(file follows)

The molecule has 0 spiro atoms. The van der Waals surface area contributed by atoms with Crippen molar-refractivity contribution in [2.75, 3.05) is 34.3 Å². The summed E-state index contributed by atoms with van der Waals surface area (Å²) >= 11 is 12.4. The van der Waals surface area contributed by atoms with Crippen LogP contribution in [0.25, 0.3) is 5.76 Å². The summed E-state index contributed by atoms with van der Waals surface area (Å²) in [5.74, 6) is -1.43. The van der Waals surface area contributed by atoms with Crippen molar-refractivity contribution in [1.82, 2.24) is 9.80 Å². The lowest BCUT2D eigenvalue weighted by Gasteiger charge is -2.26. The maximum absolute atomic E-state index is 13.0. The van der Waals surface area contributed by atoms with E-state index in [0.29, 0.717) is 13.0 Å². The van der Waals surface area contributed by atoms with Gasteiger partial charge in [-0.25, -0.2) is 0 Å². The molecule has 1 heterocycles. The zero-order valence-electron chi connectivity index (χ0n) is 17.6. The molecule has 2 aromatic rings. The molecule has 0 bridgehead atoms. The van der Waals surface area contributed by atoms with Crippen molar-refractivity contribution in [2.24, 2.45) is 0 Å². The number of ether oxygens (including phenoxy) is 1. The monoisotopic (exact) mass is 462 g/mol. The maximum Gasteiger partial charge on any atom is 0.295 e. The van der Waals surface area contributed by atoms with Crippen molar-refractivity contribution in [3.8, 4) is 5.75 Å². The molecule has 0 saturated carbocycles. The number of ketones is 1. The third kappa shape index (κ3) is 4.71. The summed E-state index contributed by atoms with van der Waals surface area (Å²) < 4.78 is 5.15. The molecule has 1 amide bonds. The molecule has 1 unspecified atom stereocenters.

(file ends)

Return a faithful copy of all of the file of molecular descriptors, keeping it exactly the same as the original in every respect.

The molecule has 0 spiro atoms. The van der Waals surface area contributed by atoms with Crippen molar-refractivity contribution in [2.75, 3.05) is 34.3 Å². The summed E-state index contributed by atoms with van der Waals surface area (Å²) >= 11 is 12.4. The van der Waals surface area contributed by atoms with Crippen LogP contribution in [0.25, 0.3) is 5.76 Å². The summed E-state index contributed by atoms with van der Waals surface area (Å²) in [5.74, 6) is -1.43. The van der Waals surface area contributed by atoms with Crippen molar-refractivity contribution in [1.82, 2.24) is 9.80 Å². The lowest BCUT2D eigenvalue weighted by Gasteiger charge is -2.26. The maximum absolute atomic E-state index is 13.0. The van der Waals surface area contributed by atoms with E-state index in [0.29, 0.717) is 13.0 Å². The van der Waals surface area contributed by atoms with Gasteiger partial charge in [-0.25, -0.2) is 0 Å². The molecule has 1 heterocycles. The zero-order valence-electron chi connectivity index (χ0n) is 17.6. The molecule has 2 aromatic rings. The molecule has 0 bridgehead atoms. The van der Waals surface area contributed by atoms with Crippen molar-refractivity contribution in [2.24, 2.45) is 0 Å². The number of ether oxygens (including phenoxy) is 1. The monoisotopic (exact) mass is 462 g/mol. The maximum Gasteiger partial charge on any atom is 0.295 e. The van der Waals surface area contributed by atoms with Crippen molar-refractivity contribution in [3.8, 4) is 5.75 Å². The molecule has 0 saturated carbocycles. The number of ketones is 1. The third kappa shape index (κ3) is 4.71. The summed E-state index contributed by atoms with van der Waals surface area (Å²) < 4.78 is 5.15. The molecule has 1 amide bonds. The molecule has 1 unspecified atom stereocenters.